Some people have come up with the idea that if they get quarantined they can just have food delivered. Walmart and Amazon have both already stated that this is a stupid idea because they don’t have the staff to do it if a large increase in home delivery requests occurs. Costco and Walmart are already reporting in some areas that they can’t even restock the shelves fast enough due to lack of staff. But this will be temporary, I don’t think the guy who bought 8 packs of toilet paper yesterday will be needing any more for some time to come.

So should you prepare (if you haven’t already)? I say unequivocally yes, but you should have been prepared for an ice storm or lengthy power outage or whatever already. If so you may not have to do anything. If you haven’t, look around the pantry and see what you already have. There might be more packs of KD languishing in there than you suppose. Then prep smart, adding to your supplies to somewhere between 14-24 days. And include perishable items you already have in the calculation, just remember to eat them first.

But don’t rush down to Costco and buy the last 8 bags of toilet paper. That’s panic and hording, not planning.

Oh and don’t forget the animals. But again don’t hoard. I prep for my animals the same way I prep for toilet paper consumption. I always have one bag of dog food in the bin (the open bag) and one on the shelf. When the bin runs empty and I have to open the bag on the shelf to refill it, I buy another to replace it. And that is all you need to do to be prepared for a 24 day quarantine (or whatever). Same with toilet paper. One open bag and one on the shelf is lots.

It is human nature that panic leads to hoarding, but when thought through it doesn’t make much sense. Decide what the worst case scenario is, what is required to get through it, what you already have and thus how much more you need, and then buy only that.

And prioritize! People buying 8 bags of toilet paper but neglecting to buy one bag of dog food are clearly out of their minds. You can eat the dog food if you have to.

#55 The 17th century it ain't on 03.07.20 at 8:00 pm

And we are the descendants that survived the plague?

Newton quarantined himself and gave the world F=ma…. and this world gives us…..

#diaperdon versus #toiletpaperapocalypse

#56 crowdedelevatorfartz on 03.07.20 at 8:01 pm

From the
“If they didnt have bad luck they wouldnt have any luck at all…”
Dept.

https://www.reuters.com/article/us-china-hotel-collapse/seventy-trapped-after-chinese-coronavirus-quarantine-hotel-collapses-more-than-half-rescued-idUSKBN20U0LW

#57 John in Mtl on 03.07.20 at 8:16 pm

Covid-19 kills mostly older folks, especially those with existing health issues…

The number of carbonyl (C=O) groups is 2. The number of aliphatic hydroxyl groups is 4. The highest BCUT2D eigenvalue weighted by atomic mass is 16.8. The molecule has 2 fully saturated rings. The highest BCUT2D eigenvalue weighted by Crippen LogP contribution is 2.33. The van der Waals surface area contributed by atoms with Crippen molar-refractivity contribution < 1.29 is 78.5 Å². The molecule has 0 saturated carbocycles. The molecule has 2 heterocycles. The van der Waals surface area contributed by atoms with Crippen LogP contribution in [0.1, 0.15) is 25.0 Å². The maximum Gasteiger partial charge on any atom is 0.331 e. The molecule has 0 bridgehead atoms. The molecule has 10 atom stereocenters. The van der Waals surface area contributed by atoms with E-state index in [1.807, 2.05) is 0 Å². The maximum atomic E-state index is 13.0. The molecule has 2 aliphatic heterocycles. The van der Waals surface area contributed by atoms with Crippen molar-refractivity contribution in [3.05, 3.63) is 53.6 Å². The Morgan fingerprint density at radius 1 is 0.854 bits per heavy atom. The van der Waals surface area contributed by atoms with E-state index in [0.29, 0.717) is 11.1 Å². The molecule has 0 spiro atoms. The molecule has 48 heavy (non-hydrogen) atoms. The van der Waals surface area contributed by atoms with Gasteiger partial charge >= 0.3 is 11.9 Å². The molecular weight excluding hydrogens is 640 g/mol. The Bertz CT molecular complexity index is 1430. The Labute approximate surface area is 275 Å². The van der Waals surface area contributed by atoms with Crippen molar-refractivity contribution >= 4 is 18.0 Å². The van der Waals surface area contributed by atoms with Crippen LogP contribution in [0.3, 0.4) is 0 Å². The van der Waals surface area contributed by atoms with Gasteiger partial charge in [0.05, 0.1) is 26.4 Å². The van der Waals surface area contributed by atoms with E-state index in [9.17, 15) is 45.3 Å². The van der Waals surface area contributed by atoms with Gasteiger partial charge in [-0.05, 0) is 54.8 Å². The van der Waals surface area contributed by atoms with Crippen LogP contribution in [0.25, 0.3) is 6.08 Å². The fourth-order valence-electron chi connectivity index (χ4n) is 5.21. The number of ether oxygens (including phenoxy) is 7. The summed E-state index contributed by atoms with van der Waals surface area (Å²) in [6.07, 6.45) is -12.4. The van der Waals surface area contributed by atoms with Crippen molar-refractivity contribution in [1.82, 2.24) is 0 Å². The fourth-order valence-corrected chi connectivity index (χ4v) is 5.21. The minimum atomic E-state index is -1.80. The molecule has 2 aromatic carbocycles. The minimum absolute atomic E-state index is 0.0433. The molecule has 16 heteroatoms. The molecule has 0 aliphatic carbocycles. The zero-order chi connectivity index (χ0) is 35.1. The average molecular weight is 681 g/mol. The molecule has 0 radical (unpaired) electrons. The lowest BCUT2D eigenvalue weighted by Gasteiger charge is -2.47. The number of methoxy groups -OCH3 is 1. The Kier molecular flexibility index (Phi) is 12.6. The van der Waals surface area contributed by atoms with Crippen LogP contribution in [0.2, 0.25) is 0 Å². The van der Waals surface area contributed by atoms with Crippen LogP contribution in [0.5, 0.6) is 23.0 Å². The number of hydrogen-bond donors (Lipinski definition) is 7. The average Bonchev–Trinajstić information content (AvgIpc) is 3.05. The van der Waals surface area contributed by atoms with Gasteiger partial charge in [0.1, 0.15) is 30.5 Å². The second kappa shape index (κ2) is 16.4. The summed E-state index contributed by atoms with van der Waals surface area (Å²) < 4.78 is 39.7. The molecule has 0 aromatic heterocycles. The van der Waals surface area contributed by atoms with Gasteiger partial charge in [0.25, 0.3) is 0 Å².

What better way to solve a global dilemma of dwindling resources, mounting pollution, building more expensive infrastructure to service everybody…
the underfunded pension funds “problem”, the massive costs of socialised medecine, the stalling of the economy because millions of baby boomers are retiring en masse; than to kill off the old, the sick, the “unproductives” of societies?

Also… what better way to get rid of “problem” people – the sick, the addicts, the deviants and those who don’t take care of themselves?

What better way to unlock all that wealth and transfer it now to the current younger generations and their kids, instead of slowly over 20-30 years?

Then again, it could also just be Gaia’s way to reduce the population and restore some balance to the planet…

#58 Hookshott on 03.07.20 at 8:17 pm

Another interesting chart….those preferred just haven’t been doing it:

3-6-mkts_orig.jpg

#59 Irish Stew on 03.07.20 at 8:38 pm

Destro and Cobra Commander would be proud!

#60 Joe on 03.07.20 at 8:40 pm

Excellent Perspective

Having watched alot of news lately, I have to say CTV and CBC are terrible

#61 Doug Rowat on 03.07.20 at 8:55 pm

#50 david prokop on 03.07.20 at 6:56 pm

Like Pavlov dogs, financial advisers have been trained for over a decade to buy every dip…but one of these days markets will go down, then they will go down some more and they won’t come back for a long time. I find it irresponsible not to consider that this is possible…

Of course it’s possible, it’s just unlikely. Gaze at that chart of the rolling 10-year S&P 500 returns:

https://www.greaterfool.ca/2019/05/04/luck-is-for-rabbits/

Market upside isn’t a certainty, but I will take those odds all day long. And, yes, adding money on the dips is a sound strategy.